industries’ greenhouse gas emissions comprise not only those from manufacturing and testing weapons but also the intensive cleanup of hazardous waste produced in the manufacturing process.

Climate Change in an Increasingly Militarized World

Climate change is inevitably an issue of peace because the Pentagon is the single largest institutional contributor of climate change emissions in the world. And as the Pentagon goes, so go the military budgets of other major powers. “We are not your enemy,” a Chinese strategist told journalist John Pilger, “but if you [in the West] decide we are, we must prepare without delay.”

Growing global militarization portends greater military buildup in Russia, China, NATO and the Middle East with greater climate change emissions, and it heightens the potential for nuclear war, risking another kind of climate change—nuclear winter. The US expends 37 percent of the global military budget, and its military is estimated to contribute five percent of climate change emissions. Can we not, then, assume that the rest of world’s military spending, weapons manufacturing, military exercises, and conflicts combine to bring military-related fossil fuel emissions near 15 percent of global climate change pollution? Intensifying military tensions will drive it higher.

Climate Change, Water Shortage and Conflict: Syria

Climate change is necessarily an issue of peace. One quarter to one half of wars since 1973 have been fought over oil. Oil is both indispensable to war and heavily responsible for our climate crisis.

The worst Syrian drought on record, from 2006- 2011, caused agriculture to collapse and food prices to rise, thus aggravating poverty; and it drove more than 1.5 million farm workers and families to cities for survival. Simultaneously, hundreds of thousands of Iraqi refugees from the US-led war in their country fled to Syrian cities. The extreme and rapid swelling in urban population from war and climate change-related water scarcity, combined with the lack of support from the Assad government for basic needs and services, added fuel to the fire of civil conflict and the current war in Syria.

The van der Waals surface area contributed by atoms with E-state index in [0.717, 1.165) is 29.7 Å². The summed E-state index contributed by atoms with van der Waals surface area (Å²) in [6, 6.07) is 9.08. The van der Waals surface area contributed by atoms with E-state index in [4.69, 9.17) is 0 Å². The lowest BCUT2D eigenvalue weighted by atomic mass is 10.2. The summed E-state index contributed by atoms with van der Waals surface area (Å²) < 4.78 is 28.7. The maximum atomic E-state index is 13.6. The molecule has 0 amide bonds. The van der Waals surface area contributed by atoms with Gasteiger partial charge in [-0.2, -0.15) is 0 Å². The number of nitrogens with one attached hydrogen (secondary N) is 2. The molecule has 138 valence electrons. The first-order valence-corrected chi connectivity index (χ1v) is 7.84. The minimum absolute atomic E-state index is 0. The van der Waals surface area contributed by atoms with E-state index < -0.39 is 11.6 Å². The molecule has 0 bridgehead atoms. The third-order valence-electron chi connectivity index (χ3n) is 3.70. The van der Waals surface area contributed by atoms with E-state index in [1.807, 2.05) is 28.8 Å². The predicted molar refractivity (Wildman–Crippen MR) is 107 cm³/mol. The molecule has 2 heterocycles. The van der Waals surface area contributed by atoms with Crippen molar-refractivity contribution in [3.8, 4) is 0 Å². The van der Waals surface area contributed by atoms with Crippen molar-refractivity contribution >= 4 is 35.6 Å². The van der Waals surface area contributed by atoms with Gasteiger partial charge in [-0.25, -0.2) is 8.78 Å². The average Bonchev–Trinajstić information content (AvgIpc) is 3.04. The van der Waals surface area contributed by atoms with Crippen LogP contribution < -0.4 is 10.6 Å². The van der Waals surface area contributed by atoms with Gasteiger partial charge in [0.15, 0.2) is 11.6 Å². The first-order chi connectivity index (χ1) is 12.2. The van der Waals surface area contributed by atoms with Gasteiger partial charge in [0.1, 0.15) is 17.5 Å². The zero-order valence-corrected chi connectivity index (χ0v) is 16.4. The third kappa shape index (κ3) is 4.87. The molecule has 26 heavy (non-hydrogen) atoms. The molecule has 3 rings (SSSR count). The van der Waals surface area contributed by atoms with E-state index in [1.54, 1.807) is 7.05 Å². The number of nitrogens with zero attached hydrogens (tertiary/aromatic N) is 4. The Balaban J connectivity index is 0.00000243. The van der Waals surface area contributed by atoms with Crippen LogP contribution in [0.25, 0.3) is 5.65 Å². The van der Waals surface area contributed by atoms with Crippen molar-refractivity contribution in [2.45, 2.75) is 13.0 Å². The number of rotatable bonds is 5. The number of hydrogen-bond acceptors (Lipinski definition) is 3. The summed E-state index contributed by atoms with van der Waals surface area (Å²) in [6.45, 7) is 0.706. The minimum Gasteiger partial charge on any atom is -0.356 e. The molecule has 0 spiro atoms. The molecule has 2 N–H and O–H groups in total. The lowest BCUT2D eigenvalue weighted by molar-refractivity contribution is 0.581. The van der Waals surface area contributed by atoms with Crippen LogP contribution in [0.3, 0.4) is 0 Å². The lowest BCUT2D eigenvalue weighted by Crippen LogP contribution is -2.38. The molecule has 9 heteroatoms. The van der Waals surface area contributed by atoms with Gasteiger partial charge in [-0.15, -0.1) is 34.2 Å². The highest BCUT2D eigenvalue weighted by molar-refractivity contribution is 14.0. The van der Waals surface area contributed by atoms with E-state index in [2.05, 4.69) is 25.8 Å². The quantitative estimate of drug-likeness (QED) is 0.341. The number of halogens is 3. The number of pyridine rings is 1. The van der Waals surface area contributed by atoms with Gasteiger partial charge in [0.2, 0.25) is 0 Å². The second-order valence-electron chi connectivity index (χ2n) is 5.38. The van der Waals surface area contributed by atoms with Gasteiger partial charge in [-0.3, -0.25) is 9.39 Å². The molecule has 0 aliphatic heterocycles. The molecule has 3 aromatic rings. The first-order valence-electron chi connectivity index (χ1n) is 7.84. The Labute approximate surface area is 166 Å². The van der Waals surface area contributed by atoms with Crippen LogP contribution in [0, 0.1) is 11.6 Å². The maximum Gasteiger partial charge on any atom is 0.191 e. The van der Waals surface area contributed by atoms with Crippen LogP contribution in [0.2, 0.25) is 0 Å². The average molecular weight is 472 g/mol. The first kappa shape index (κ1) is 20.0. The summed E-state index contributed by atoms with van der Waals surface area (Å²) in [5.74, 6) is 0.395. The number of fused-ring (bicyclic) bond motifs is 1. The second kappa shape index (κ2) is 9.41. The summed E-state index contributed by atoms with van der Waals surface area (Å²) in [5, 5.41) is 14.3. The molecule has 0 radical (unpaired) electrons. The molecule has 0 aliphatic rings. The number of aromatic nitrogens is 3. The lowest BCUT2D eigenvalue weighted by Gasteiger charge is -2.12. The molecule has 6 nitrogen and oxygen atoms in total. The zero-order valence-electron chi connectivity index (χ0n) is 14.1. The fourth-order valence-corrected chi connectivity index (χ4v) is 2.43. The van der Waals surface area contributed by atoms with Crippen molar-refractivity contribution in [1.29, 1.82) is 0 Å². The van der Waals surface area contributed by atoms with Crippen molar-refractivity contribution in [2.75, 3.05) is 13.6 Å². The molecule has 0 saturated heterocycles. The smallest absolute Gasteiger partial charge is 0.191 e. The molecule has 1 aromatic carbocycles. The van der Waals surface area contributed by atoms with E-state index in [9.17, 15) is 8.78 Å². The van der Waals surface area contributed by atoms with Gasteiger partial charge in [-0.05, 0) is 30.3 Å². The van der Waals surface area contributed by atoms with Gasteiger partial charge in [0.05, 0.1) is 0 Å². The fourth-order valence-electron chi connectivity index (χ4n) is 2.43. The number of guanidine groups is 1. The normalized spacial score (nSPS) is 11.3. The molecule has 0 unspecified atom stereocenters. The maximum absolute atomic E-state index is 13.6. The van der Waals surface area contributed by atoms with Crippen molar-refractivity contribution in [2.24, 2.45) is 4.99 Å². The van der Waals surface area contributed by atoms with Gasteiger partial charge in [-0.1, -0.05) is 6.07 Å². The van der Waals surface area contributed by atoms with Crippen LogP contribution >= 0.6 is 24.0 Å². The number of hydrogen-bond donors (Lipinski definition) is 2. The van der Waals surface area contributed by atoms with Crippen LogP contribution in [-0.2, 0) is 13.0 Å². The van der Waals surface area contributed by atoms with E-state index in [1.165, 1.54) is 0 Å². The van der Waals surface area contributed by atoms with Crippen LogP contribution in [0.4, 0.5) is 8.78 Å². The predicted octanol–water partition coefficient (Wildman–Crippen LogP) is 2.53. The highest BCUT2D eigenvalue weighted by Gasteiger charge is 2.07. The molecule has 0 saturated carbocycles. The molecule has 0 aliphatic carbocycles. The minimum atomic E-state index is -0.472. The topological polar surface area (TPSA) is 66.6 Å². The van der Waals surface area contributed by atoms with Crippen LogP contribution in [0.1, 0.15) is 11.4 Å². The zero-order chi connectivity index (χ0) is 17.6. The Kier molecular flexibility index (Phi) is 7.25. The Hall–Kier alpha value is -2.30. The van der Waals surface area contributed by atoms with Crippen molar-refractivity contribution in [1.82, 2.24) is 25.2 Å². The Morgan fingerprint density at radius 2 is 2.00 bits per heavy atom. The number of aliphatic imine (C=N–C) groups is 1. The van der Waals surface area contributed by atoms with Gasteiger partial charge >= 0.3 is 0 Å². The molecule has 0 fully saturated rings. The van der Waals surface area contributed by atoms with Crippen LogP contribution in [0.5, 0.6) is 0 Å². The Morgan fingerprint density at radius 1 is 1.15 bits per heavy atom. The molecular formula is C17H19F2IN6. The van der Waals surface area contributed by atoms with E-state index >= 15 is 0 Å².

The entire Middle East inexorably faces a hotter, drier climate from climate change that will further stress competition for
water resources, agriculture, food prices and existing conflicts.

Concluding Reflections

War mirrors the culture of a country. US militarism—from its training, tactics, and logistics to its reasons for going to war
and its weapons of war—is distinctly shaped by core elements of American identity. These determining cultural forces are, according to military historian Victor Hanson: manifest destiny; frontier mentality; rugged individualism; unfettered market capitalism; and what he calls a “muscular independence” (power projection in Pentagon–speak). These eminently masculinist qualities converge to generate bigger, “better” and more destructive war technology. And these qualities have delivered up a bullying, white nationalist, law-breaking billionaire and sexual predator as president.

The US habit and competence for war, with its origins in the past annihilation of Native Americans, will be our society’s
nemesis unless we do critical soul-searching about our cultural and personal values, and actively engage in transforming them. Let us remember and honor the plentitude of non-violent activist movements—confronting sexism, racism, environmental destruction and militarism in our society—that have profoundly confronted the dominant patriarchal profile of our culture described by Hanson.

The challenge is how to build voice, social cohesion and public influence for our shared values of human community, our core connection with nature, our empathy with the exploited and our thirst for equality and justice for all.

In these times of overt authoritarian and corporate control, our hope for turning the tide arises from local, community-based campaigns and actions. These comprise anti-fracking ordinances, town by town; the fight for a $15 minimum wage city by city; churches and cities providing sanctuary for undocumented workers; children suing their government for their right to clean energy and a livable future; campaigns against all forms of violence against girls and women; using community media to promote equal rights for all; and electing people to local and regional office, and hopefully national office, who champion these issues and campaigns.

Working together, we must turn the tide on the destructive forces of militarism and the climate and biodiversity crises by
seeking enduring peace on earth and enduring peace with earth.

Pat Hynes, a retired environmental engineer and professor of environmental health, directs the Traprock Center for Peace and Justice in western Massachusetts. http://traprock.org.